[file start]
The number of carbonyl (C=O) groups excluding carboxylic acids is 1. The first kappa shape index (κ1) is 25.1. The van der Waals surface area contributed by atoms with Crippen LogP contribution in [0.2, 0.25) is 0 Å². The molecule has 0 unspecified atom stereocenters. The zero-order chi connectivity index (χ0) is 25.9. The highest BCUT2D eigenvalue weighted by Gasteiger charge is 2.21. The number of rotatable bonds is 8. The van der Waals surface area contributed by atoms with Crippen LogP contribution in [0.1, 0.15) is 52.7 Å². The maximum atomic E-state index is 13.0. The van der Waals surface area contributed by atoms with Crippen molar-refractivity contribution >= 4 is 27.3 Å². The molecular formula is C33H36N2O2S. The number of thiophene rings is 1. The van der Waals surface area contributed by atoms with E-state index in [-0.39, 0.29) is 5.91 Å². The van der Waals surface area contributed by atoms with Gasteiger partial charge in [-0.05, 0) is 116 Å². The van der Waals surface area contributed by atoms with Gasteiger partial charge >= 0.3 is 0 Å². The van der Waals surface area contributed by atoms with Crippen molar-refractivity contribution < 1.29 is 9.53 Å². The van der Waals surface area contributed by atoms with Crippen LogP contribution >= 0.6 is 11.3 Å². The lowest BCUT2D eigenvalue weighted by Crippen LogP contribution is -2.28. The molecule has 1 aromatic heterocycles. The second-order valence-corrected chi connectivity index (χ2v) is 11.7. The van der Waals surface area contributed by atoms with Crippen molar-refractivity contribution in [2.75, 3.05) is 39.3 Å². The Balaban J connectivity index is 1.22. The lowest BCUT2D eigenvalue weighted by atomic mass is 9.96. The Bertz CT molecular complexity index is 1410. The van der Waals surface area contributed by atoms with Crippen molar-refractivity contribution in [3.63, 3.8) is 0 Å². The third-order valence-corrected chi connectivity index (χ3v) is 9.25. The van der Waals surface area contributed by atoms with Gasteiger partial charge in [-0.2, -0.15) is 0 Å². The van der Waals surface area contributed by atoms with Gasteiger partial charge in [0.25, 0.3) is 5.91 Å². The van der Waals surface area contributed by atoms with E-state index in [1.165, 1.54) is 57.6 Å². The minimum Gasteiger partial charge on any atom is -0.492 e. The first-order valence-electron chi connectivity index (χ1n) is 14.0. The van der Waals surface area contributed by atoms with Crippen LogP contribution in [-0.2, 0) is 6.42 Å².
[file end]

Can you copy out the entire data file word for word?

The number of carbonyl (C=O) groups excluding carboxylic acids is 1. The first kappa shape index (κ1) is 25.1. The van der Waals surface area contributed by atoms with Crippen LogP contribution in [0.2, 0.25) is 0 Å². The molecule has 0 unspecified atom stereocenters. The zero-order chi connectivity index (χ0) is 25.9. The highest BCUT2D eigenvalue weighted by Gasteiger charge is 2.21. The number of rotatable bonds is 8. The van der Waals surface area contributed by atoms with Crippen LogP contribution in [0.1, 0.15) is 52.7 Å². The maximum atomic E-state index is 13.0. The van der Waals surface area contributed by atoms with Crippen molar-refractivity contribution >= 4 is 27.3 Å². The molecular formula is C33H36N2O2S. The number of thiophene rings is 1. The van der Waals surface area contributed by atoms with E-state index in [-0.39, 0.29) is 5.91 Å². The van der Waals surface area contributed by atoms with Gasteiger partial charge in [-0.05, 0) is 116 Å². The van der Waals surface area contributed by atoms with Gasteiger partial charge >= 0.3 is 0 Å². The van der Waals surface area contributed by atoms with Crippen molar-refractivity contribution < 1.29 is 9.53 Å². The van der Waals surface area contributed by atoms with Crippen LogP contribution >= 0.6 is 11.3 Å². The lowest BCUT2D eigenvalue weighted by Crippen LogP contribution is -2.28. The molecule has 1 aromatic heterocycles. The second-order valence-corrected chi connectivity index (χ2v) is 11.7. The van der Waals surface area contributed by atoms with Crippen molar-refractivity contribution in [2.75, 3.05) is 39.3 Å². The Balaban J connectivity index is 1.22. The lowest BCUT2D eigenvalue weighted by atomic mass is 9.96. The Bertz CT molecular complexity index is 1410. The van der Waals surface area contributed by atoms with Crippen molar-refractivity contribution in [3.63, 3.8) is 0 Å². The third-order valence-corrected chi connectivity index (χ3v) is 9.25. The van der Waals surface area contributed by atoms with Gasteiger partial charge in [-0.2, -0.15) is 0 Å². The van der Waals surface area contributed by atoms with Gasteiger partial charge in [0.25, 0.3) is 5.91 Å². The van der Waals surface area contributed by atoms with E-state index in [1.165, 1.54) is 57.6 Å². The minimum Gasteiger partial charge on any atom is -0.492 e. The first-order valence-electron chi connectivity index (χ1n) is 14.0. The van der Waals surface area contributed by atoms with Crippen LogP contribution in [-0.2, 0) is 6.42 Å².